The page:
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Private Blockchains

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While public blockchains have enabled censorship resistant digital cash,
they were not designed to solve problems that traditional businesses
have. What are the challenges within existing businesses, and how might
concepts borrowed from public blockchains help improve how they
operate?
Business-to-business communication
Processes within an organisation have, over time, been made efficient by
use of internal systems, workflow tools, intranets, and data repositories.
However, the sophistication of technology used to communicate between
organisations has remained low. In some advanced situations, APIs
(application programming interfaces) are used for machine to machine
communications, but in the majority of cases we rely on emails and pdf
files. It is still common for pieces of paper with wet-ink signatures to be
couriered across the world.
Duplicative data, processes, and reconciliation
Businesses trust their own data but not anyone else’s. This means that
businesses within an ecosystem duplicate data and processes. Digital files
businesses within an ecosystem duplicate data and processes. Digital files
and records are often replicated within and between multiple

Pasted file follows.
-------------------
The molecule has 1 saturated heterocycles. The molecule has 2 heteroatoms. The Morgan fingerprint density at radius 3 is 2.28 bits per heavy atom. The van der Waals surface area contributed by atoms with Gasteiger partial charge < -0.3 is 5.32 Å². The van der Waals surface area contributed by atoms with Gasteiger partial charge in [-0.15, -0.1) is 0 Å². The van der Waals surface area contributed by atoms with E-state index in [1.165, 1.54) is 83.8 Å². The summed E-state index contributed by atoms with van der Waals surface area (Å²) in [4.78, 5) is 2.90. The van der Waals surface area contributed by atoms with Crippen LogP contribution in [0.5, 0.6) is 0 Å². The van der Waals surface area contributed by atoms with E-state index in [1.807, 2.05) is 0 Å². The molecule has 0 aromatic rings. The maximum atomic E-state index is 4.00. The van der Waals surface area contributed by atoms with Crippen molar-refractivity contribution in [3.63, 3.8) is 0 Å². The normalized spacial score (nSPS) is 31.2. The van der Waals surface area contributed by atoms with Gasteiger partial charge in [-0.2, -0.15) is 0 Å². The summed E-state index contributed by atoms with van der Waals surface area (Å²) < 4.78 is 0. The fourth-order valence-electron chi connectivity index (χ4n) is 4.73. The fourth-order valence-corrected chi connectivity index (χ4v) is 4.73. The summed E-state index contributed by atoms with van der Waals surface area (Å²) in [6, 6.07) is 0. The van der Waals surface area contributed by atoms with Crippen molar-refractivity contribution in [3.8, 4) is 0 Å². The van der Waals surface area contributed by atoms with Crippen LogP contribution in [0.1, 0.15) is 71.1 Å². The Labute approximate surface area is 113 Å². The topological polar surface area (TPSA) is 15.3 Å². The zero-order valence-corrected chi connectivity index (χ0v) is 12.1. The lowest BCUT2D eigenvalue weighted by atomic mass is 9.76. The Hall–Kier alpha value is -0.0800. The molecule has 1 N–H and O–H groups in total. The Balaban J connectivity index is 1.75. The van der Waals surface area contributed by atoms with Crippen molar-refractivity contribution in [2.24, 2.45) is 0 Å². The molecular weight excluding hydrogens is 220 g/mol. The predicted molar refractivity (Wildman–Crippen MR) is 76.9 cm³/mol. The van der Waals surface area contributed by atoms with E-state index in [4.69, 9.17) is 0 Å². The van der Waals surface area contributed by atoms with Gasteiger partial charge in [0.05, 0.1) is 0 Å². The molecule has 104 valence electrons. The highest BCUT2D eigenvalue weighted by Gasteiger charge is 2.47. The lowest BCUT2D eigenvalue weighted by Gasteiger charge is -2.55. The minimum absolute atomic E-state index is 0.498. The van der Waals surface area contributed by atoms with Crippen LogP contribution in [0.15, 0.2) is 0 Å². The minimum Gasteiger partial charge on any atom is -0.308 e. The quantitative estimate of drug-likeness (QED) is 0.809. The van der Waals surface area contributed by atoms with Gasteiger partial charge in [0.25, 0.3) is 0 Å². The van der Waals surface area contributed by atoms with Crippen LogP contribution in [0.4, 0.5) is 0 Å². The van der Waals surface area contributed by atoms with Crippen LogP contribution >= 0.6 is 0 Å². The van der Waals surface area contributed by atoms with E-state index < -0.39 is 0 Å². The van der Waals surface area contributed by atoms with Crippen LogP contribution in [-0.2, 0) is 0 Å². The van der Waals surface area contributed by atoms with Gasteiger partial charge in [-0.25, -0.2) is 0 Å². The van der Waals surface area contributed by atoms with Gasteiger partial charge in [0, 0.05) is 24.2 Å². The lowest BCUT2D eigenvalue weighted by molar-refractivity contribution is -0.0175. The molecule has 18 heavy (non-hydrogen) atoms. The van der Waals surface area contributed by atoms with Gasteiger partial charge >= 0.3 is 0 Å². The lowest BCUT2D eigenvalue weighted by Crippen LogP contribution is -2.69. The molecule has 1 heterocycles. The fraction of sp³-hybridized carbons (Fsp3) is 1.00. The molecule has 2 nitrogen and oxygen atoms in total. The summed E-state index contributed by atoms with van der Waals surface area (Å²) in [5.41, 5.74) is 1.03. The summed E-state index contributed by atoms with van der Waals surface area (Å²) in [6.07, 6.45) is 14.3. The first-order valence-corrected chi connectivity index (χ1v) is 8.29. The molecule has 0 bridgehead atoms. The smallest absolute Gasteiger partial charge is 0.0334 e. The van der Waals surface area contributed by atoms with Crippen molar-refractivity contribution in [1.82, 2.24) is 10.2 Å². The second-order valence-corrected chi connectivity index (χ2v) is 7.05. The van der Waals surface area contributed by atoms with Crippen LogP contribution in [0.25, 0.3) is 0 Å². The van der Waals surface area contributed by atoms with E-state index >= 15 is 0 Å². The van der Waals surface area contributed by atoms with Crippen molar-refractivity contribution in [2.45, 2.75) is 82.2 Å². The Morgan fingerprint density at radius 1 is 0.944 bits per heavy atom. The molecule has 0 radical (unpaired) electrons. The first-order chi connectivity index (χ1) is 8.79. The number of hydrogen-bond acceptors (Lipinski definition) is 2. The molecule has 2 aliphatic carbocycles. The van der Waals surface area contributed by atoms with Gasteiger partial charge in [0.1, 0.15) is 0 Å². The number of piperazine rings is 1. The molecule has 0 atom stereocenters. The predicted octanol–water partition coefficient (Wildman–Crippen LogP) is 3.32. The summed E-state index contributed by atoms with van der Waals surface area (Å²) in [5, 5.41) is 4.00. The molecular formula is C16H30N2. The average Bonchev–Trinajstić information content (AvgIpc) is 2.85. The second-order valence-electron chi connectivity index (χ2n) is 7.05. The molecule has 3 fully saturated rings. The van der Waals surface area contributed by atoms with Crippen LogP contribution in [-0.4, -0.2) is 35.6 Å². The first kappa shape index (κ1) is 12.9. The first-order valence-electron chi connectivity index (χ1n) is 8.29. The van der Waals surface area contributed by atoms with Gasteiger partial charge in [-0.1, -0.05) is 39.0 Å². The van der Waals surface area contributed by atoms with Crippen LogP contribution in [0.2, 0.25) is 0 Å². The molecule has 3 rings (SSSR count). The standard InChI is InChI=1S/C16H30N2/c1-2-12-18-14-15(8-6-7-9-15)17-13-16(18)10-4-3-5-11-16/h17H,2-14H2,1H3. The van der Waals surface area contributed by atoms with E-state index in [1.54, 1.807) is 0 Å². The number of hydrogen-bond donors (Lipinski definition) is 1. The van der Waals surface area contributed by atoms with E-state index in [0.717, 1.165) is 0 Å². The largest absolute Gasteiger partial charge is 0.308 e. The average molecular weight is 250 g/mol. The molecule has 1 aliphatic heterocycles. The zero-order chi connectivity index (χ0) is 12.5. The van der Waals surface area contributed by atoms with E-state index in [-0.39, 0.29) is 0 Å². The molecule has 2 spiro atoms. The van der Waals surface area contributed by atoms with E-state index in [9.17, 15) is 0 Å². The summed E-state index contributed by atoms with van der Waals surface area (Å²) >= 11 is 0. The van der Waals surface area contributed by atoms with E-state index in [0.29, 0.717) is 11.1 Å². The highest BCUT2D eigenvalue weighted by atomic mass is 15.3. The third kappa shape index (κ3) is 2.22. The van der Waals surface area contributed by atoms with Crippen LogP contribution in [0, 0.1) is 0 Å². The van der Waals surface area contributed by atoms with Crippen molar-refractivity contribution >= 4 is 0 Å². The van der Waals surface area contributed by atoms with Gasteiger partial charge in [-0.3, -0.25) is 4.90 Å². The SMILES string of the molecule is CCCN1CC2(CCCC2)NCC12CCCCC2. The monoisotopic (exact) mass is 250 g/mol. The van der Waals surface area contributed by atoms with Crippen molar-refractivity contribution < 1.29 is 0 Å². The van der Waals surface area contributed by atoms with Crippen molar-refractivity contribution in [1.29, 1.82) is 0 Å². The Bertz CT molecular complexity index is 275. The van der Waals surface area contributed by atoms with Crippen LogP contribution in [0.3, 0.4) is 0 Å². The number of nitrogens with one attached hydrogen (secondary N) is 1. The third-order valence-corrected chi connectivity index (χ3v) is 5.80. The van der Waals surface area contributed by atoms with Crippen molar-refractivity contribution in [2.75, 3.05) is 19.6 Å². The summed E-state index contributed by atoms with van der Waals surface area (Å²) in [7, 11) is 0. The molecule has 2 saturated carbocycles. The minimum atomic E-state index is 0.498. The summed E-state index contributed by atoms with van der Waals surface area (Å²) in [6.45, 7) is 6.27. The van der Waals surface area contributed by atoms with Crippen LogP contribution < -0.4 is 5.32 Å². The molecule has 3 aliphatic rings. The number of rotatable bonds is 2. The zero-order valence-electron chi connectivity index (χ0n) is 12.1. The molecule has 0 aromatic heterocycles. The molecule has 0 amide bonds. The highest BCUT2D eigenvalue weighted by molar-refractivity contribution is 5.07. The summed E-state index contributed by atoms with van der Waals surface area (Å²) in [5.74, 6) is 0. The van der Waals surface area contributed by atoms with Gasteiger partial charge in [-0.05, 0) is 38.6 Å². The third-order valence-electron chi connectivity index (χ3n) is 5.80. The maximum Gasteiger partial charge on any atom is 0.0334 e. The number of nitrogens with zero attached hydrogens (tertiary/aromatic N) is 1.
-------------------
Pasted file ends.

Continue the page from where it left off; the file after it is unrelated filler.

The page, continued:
organisations, with none of them being the golden source. Version
control of documents and records is painful unless a third party is paid to
be the golden source. Reconciliation only goes some way to solve these
pain points.
Consider a digital invoice issued by company A to company B. The
invoice could be a pdf file which is created by someone at company A,
perhaps signed off by someone else in company A before a copy is sent
from the accounts receivable department to someone at company B.
Someone at company B receives it in their inbox, saves a copy on their
hard drive, and forwards a copy to someone else, perhaps their manager,
to sign off. Another copy goes to the accounts payable department and,
when the invoice is paid, everyone needs to be updated. There could be
ten or more copies of the same asset—the invoice—floating around
various computers, none of which are kept in sync. When the state of the
invoice changes from ‘unpaid’ to ‘paid,’ this is not reflected on all of the
copies of the invoice.
Private blockchains
So it is not surprising that businesses have become interested in concepts
popularised by public blockchains such as unique digital assets, trusted
automation, and cryptographically secured ledger entries. However, the
radical transparency of public blockchains is not attractive to businesses
that quite legitimately may require a level of commercial confidentiality.
Private blockchains have been inspired by public blockchains but are
being designed to meet the needs of business. They adopt some concepts
from public blockchains and reject others. By relaxing the strict
requirements of public blockchains around permissionlessness and
censorship resistance, private blockchains do not need mechanisms such
censorship resistance, private blockchains do not need mechanisms such
as the energy-intensive proof-of-work mining.
Some technology inspired by public blockchains do not have blocks in
chains at all! They are sometimes more accurately called ‘distributed
ledgers’. Corda, a distributed ledger platform built by R3 and a group of
banks, is an open source platform that uses many of the concepts from
public blockchains, but it doesn’t bundle transactions up into blocks for